Editing for Grammarphobes: Drop the 'S,' Keep the 'D'


It seems to me many people write how they speak. However, they fail to realize that even if one is writing dialogue, the audience is still reading the work, not hearing it. Here are a few examples of words and phrases that are mispronounced or misused more often than not.

Supposed to

The “d” is supposed to be there. The word is not “suppose.”

Used to

Same holds for this phrase. It is not “use to.”


One moves toward something. There is no such word as “towards.”


It is not “anyways.” I hear this all of the time. There is no “s” in anyway.

Coming Next

Please join us as we wrap up the Flash Fiction Fridays Free-for-All with a wonderful piece by Cleveland W. Gibson.


Beverly Diehl said…
All good ones, Karen!

Anyways [jk!], AnyWAY, my own pet peeve in contempo-speak is "I could care less." Actually, it's supposeD to be "I couldn't care less," because we are expressing that, were we to make a list of all the things about which we care, that thing would be at the very bottom of said list. Not at the top, as "I could care less" indicates.

Okay, now I've got that terrible burden off my chest, time to figure out what I can give up for October for Amber West's challenge.
Kelly Hashway said…
I love your posts because these are all things that really make my skin crawl. When I'm critiquing or editing and I see "towards" (which happens all the time) I cringe and delete that "s" as quickly as I can.

I have to agree with Beverly's comment too. If you say "I could care less" it means you COULD care less. The express (again like Beverly said) is "I COULDN'T care less."

I wish I could force everyone to read your grammar lessons, Karen. Can we do that?
Yes, Beverly, I think there are many things I could care less about...LOL.

Kelly, you rock.
angel011 said…
Good post. English is not my first language, so posts like this are quite useful to me.
Anonymous said…
In addition to writing, I'm also an English/Language Arts teacher, so you probably don't want to get me started. But I will say that "anyways" drives me crazy.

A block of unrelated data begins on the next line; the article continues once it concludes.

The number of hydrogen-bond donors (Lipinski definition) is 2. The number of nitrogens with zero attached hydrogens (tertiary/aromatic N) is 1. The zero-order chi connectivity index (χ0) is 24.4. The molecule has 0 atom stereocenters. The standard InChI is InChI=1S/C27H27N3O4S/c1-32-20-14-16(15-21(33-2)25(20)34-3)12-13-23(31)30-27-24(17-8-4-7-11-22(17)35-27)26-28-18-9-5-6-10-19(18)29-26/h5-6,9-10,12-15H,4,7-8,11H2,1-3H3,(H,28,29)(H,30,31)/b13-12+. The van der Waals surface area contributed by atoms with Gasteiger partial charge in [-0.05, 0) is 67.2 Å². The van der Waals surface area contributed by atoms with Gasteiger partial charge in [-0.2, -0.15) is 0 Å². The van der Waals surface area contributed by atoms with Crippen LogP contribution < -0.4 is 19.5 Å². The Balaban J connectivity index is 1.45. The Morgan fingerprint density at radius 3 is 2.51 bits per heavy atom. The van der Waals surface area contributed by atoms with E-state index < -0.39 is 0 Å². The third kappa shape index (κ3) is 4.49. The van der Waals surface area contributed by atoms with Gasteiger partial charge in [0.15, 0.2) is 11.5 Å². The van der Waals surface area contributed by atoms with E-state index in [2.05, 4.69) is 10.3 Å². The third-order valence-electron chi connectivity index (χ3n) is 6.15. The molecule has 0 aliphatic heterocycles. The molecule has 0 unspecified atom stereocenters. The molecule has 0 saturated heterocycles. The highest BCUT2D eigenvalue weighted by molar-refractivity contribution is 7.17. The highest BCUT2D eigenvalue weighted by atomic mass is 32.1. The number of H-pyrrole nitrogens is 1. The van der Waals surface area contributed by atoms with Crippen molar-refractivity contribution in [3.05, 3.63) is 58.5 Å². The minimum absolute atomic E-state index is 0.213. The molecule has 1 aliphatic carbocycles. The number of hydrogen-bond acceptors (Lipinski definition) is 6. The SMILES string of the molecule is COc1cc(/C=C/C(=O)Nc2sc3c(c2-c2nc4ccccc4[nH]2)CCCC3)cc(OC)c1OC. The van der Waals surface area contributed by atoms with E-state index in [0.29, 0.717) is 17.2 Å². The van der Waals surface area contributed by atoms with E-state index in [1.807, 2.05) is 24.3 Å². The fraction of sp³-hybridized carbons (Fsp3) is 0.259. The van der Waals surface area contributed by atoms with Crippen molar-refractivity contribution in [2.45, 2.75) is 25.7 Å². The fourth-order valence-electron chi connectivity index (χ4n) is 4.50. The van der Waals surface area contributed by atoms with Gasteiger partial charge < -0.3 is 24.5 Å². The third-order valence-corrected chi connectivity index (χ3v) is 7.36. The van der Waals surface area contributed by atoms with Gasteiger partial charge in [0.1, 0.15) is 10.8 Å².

However, while I had heard the same about "towards" (I used to use it all the time-- see what I did there?), I did a little research and discovered that across the pond, it is actually acceptable to say "towards." Just not so much in this country.

Fun post. This is why we have editors (and perhaps more importantly, why more writers should be using them).

Paul D. Dail
www.pauldail.com- A horror writer's not necessarily horrific blog
Great, angel011, I am glad I can help.

Paul, thanks for your comment. I did not know "towards" was okay to use abroad. That is interesting.
R. Doug Wicker said…
Now I'm leaning towards anywho.

Good article. I, too, hate when I hear/read this stuff.
Thanks for the grammar lesson. I am guilty of doing all of them at some point in blogginging. I usually won't find the mistake until after I have posted and it's time for a new post. But each time it makes me more aware of what to look for the next time.
Thanks for your comments, R. Doug and Lena. :)
Leah Griffith said…
I've made all of the above mistakes and proably still do. I should tatoo this on my face;) Thank you!

Popular posts from this blog

Using 'They' and 'Them' as Singular Pronouns

Editing for Grammarphobes: A Little Dash Here and There

Five Fun Facts About Ralph Waldo Emerson